The Locked Box – Unlocked
By now, probably everyone that works in M&A or private equity has heard of the concept of a locked box as an alternative to completion accounts (or, in the U.S., “closing accounts”) on a deal.
The locked box structure replaces the traditional “completion accounts” mechanism, with its cumbersome process of preparing and agreeing accounts as at the actual completion date and making consideration adjustment payments to reflect any surplus or deficit in the chosen financial metrics, with one where the price is fixed by reference to a given set of historic accounts and is only subject to adjustment where there has been “leakage” of cash from the target to the sellers.
Locked box deals are now very common in the UK and across Europe, particularly on competitive auction processes and where private equity is involved. In recent years, we have also seen a shift towards more locked box mechanisms being utilised by trade sellers.
If we compare the two models, a locked box is not much different to completion accounts in terms of the underlying economics. The deal will still be done on a debt free/cash free basis and subject to a normalised level of working capital. The difference is that, instead of the purchase price being determined as of the date of completion (often referred to in the US as “closing”), it is instead determined as of an agreed date prior to completion by reference to a historic net debt and working capital position on that date. This is the date on which the “box is locked” and the so-called locked box accounts are made up to that date. The purchaser has an opportunity to investigate and test the locked box accounts in detail before committing to and signing the deal.
Key to the locked box model is the concept of “leakage”. Leakage is the extraction by the sellers of value (e.g. cash or assets stripped out by way of dividends, management charges, bonuses etc.) from the target in the period between the locked box date and the completion date. Sellers have to give a no-leakage undertaking in the sale agreement, which is subject only to certain items of permitted leakage (e.g. salaries in the ordinary course, expense reimbursements or pre-agreed dividends that have already been taken into account in the purchase price). If the sellers breach the no-leakage undertaking, the amount of the leakage is repayable on a pound-for-pound uncapped basis. A buyer usually has to bring a leakage claim within 6 to 12 months of completion.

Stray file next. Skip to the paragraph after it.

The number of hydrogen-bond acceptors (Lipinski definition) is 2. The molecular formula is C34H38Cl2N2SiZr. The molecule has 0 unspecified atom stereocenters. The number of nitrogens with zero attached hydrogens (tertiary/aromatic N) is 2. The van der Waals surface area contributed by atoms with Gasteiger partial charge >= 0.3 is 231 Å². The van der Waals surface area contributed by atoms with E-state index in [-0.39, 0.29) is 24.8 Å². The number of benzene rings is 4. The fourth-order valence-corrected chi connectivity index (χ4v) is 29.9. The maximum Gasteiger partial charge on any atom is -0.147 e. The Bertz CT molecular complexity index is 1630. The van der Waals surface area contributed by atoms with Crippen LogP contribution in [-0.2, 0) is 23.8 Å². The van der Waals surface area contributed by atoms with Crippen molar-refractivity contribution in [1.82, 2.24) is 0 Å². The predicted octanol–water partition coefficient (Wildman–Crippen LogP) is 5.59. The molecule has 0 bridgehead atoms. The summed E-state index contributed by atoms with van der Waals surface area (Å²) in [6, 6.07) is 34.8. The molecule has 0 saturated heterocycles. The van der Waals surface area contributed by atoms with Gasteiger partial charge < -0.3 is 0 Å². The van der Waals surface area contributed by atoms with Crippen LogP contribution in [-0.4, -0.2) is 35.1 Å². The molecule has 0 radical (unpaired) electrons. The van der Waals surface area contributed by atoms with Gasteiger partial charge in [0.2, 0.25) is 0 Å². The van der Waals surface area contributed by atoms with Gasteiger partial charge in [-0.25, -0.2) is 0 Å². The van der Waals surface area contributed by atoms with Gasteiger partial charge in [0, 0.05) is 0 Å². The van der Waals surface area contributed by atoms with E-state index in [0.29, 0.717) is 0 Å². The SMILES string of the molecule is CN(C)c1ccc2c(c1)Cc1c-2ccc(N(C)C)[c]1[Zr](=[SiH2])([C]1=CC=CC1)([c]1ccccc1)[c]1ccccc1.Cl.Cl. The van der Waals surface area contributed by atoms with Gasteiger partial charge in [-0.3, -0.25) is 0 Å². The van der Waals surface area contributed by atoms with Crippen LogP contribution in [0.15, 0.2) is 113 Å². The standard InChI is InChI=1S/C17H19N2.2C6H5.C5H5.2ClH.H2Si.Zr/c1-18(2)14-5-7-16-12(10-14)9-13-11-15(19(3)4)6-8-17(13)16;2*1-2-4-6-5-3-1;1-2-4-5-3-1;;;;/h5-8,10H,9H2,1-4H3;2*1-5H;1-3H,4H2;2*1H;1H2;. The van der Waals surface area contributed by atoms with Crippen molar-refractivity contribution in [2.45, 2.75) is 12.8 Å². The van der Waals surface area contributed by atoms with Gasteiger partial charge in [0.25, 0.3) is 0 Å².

During the early days of locked box deals, sellers would typically attempt to charge a rate of interest on the purchase price for the period between the locked box date and completion. The rationale was that, as the deal was priced as at the locked box date, the sellers should be treated as having sold at that point and interest on the proceeds should run from that date until the date of actual receipt by the sellers of the sale proceeds. When interest rates nose-dived following the global financial crisis, sellers changed tack on this and, instead of interest, started to demand compensation for profit or cash generated by the target group between the locked box date and completion. This concept is typically referred to as the “profit ticker” and is effectively an agreed daily charge payable by the buyer to the sellers (on top of the agreed purchase price) for each day that elapses between the locked box date and completion. As interest rates are now on an upward trend, it will be interesting to see whether there is a move back towards interest rates over profit tickers.
Whilst the locked box mechanism is generally perceived to be seller-friendly, as it provides certainty, simplicity and an ability to compare competing offers on a like-for-like basis for sellers, it also offers benefits to buyers. In particular, buyers may welcome its relative simplicity and certainty of pricing in contrast, completion accounts can result in very significant upward or downward price swings by reference to any surplus/deficit in cash or working capital. Additionally, buyers are typically able to argue for more robust warranty cover in respect of current trading as a quid-pro-quo for accepting the locked box structure – and valuable management time is not taken up with a potentially cumbersome and drawn out completion accounts process at a time when the focus should be on business integration.
We will follow with interest whether the trend towards locked boxes will continue as we head deeper into 2023 or whether there will be a retrenchment towards completion accounts with buyers taking a more conservative approach in response to economic uncertainty. Looking across the Atlantic, we note that the M&A market in the U.S. has, to date, stubbornly resisted wide-scale adoption of locked boxes on deals. However, over time, as the climate improves and we begin to return to a more normal level of M&A activity, we predict that there might be a slow shift towards more locked box deals in the U.S. too. If this is the case, then it will only be a matter of time before we start to encounter them in the context of U.S. acquirers who are widely predicted to be attracted to the UK by the favourable U.S. dollar to pounds sterling exchange rate.